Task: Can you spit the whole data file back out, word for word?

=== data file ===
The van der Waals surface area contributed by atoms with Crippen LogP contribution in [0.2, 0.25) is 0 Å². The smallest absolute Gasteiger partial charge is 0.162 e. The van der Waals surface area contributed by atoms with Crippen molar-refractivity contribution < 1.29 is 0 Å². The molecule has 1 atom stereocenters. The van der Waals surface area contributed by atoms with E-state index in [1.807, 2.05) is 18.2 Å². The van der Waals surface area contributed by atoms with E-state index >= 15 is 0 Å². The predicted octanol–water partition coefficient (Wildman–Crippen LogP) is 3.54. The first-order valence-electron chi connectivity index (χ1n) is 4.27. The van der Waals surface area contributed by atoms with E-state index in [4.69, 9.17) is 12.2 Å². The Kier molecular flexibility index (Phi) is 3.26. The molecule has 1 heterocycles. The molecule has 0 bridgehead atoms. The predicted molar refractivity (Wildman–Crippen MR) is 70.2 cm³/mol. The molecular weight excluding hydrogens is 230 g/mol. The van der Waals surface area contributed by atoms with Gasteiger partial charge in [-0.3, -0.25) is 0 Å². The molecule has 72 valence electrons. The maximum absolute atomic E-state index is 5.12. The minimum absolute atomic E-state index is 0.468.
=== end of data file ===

The van der Waals surface area contributed by atoms with Crippen LogP contribution in [0.2, 0.25) is 0 Å². The smallest absolute Gasteiger partial charge is 0.162 e. The van der Waals surface area contributed by atoms with Crippen molar-refractivity contribution < 1.29 is 0 Å². The molecule has 1 atom stereocenters. The van der Waals surface area contributed by atoms with E-state index in [1.807, 2.05) is 18.2 Å². The van der Waals surface area contributed by atoms with E-state index >= 15 is 0 Å². The predicted octanol–water partition coefficient (Wildman–Crippen LogP) is 3.54. The first-order valence-electron chi connectivity index (χ1n) is 4.27. The van der Waals surface area contributed by atoms with E-state index in [4.69, 9.17) is 12.2 Å². The Kier molecular flexibility index (Phi) is 3.26. The molecule has 1 heterocycles. The molecule has 0 bridgehead atoms. The predicted molar refractivity (Wildman–Crippen MR) is 70.2 cm³/mol. The molecular weight excluding hydrogens is 230 g/mol. The van der Waals surface area contributed by atoms with Gasteiger partial charge in [-0.3, -0.25) is 0 Å². The molecule has 72 valence electrons. The maximum absolute atomic E-state index is 5.12. The minimum absolute atomic E-state index is 0.468.